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Astrovirus-Induced Synthesis of Nitric Oxide Contributes to Virus Control during Infection

Authors
Publisher
American Society for Microbiology
Publication Date
Source
PMC
Keywords
  • Pathogenesis And Immunity
Disciplines
  • Biology
  • Medicine

Abstract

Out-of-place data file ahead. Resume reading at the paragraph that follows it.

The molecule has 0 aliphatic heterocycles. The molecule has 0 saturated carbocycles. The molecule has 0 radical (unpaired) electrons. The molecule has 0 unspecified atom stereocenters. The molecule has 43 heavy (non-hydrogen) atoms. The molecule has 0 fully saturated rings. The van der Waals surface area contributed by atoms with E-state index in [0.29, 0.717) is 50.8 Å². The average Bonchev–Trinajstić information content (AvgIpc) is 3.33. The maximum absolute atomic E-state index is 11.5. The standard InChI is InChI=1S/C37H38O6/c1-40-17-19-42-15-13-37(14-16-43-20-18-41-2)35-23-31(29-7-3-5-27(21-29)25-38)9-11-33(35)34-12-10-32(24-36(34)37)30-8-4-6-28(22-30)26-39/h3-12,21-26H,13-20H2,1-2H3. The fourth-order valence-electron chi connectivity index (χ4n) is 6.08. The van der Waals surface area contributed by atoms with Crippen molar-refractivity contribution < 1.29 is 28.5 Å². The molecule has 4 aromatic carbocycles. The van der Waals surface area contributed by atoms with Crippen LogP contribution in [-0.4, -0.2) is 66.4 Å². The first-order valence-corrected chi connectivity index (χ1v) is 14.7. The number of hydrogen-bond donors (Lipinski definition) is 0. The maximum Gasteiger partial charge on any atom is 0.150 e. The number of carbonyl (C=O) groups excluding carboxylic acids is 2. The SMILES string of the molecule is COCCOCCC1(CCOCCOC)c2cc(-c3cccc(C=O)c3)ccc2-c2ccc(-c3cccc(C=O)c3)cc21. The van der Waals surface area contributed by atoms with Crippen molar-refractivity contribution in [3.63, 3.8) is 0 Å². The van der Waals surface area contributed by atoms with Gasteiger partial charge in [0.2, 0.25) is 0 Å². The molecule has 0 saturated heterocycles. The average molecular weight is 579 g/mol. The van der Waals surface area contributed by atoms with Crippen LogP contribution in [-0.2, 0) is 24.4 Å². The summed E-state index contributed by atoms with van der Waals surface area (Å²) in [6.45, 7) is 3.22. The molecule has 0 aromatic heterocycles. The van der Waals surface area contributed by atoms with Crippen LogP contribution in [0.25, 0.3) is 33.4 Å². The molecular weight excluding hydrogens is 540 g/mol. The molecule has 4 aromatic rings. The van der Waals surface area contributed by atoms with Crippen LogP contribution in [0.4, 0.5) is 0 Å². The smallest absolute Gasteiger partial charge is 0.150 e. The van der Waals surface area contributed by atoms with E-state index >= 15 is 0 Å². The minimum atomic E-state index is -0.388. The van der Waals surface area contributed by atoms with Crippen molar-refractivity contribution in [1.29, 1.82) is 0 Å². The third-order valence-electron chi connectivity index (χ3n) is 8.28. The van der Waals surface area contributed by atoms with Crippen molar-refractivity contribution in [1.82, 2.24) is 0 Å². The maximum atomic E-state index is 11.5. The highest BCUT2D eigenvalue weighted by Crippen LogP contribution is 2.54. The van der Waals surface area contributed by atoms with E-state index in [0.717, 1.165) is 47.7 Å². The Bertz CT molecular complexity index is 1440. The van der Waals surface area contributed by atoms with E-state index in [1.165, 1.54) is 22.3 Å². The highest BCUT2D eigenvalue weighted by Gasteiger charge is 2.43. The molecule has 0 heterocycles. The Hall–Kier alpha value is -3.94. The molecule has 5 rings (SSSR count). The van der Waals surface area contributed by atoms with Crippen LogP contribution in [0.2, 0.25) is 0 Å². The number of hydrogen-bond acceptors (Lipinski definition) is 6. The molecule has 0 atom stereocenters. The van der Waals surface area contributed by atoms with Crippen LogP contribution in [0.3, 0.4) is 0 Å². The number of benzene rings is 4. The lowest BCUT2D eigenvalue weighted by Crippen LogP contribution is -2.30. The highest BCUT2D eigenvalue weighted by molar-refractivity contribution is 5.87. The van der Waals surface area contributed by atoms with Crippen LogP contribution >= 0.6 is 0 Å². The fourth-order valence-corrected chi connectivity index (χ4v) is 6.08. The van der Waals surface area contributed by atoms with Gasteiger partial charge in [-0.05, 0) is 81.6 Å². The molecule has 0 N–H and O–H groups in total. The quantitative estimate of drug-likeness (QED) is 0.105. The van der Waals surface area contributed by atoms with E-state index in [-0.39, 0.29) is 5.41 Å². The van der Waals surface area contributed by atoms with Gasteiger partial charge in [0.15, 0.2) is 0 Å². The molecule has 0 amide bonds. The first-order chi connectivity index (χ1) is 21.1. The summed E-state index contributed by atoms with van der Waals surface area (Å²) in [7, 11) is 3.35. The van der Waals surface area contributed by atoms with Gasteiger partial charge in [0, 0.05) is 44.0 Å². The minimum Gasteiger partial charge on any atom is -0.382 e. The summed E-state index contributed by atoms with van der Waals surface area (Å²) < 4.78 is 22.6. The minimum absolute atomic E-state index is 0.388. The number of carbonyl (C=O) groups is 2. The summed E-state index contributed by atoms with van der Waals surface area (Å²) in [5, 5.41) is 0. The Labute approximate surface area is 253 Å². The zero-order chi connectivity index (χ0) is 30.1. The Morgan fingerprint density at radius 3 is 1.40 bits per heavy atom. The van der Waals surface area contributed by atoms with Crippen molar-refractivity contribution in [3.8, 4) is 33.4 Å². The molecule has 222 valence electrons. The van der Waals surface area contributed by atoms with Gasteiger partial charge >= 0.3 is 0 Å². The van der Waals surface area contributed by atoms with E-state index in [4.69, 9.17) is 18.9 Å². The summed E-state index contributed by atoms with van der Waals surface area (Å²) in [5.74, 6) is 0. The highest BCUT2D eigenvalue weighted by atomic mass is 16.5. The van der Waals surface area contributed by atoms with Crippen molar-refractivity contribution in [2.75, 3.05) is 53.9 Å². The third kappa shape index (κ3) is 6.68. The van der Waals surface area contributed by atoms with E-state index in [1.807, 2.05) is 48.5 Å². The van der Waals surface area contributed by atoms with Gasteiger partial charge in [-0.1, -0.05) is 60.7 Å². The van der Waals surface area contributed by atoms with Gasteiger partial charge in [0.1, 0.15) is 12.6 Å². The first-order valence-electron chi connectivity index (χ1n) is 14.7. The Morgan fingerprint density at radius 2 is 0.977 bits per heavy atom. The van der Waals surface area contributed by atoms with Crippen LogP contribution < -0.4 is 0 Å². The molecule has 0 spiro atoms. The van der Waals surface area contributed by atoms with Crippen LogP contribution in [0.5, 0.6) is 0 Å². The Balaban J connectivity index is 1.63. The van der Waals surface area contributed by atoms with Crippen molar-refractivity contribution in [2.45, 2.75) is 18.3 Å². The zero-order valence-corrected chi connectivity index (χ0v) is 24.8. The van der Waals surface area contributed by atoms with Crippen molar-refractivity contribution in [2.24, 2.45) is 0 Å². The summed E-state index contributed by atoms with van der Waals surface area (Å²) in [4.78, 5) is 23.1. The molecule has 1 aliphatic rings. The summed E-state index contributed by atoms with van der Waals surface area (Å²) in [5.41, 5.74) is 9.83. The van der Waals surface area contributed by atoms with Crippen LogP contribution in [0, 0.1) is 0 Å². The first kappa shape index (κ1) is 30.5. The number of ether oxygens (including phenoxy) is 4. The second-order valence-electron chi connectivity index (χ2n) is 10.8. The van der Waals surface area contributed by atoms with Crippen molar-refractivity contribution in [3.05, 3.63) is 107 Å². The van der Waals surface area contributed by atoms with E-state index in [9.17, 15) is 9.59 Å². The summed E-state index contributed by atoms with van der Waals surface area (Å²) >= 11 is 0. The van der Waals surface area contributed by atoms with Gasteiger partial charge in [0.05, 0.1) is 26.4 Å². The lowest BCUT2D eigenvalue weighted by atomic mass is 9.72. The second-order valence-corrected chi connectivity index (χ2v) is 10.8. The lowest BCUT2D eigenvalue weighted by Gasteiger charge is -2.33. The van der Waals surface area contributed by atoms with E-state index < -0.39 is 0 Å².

Astrovirus is one of the major causes of infant and childhood diarrhea worldwide. Our understanding of astrovirus pathogenesis trails behind our knowledge of its molecular and epidemiologic properties. Using a recently developed small-animal model, we investigated the mechanisms by which astrovirus induces diarrhea and the role of both the adaptive and innate immune responses to turkey astrovirus type-2 (TAstV-2) infection. Astrovirus-infected animals were analyzed for changes in total lymphocyte populations, alterations in CD4+/CD8+ ratios, production of virus-specific antibodies (Abs), and macrophage activation. There were no changes in the numbers of circulating or splenic lymphocytes or in CD4+/CD8+ ratios compared to controls. Additionally, there was only a modest production of virus-specific Abs. However, adherent spleen cells from infected animals produced more nitric oxide (NO) in response to ex vivo stimulation with lipopolysaccharide. In vitro analysis demonstrated that TAstV-2 induced macrophage production of inducible nitric oxide synthase. Studies using NO donors and inhibitors in vivo demonstrated, for the first time, that NO inhibited astrovirus replication. These studies suggest that NO is important in limiting astrovirus replication and are the first, to our knowledge, to describe the potential role of innate immunity in astrovirus infection.

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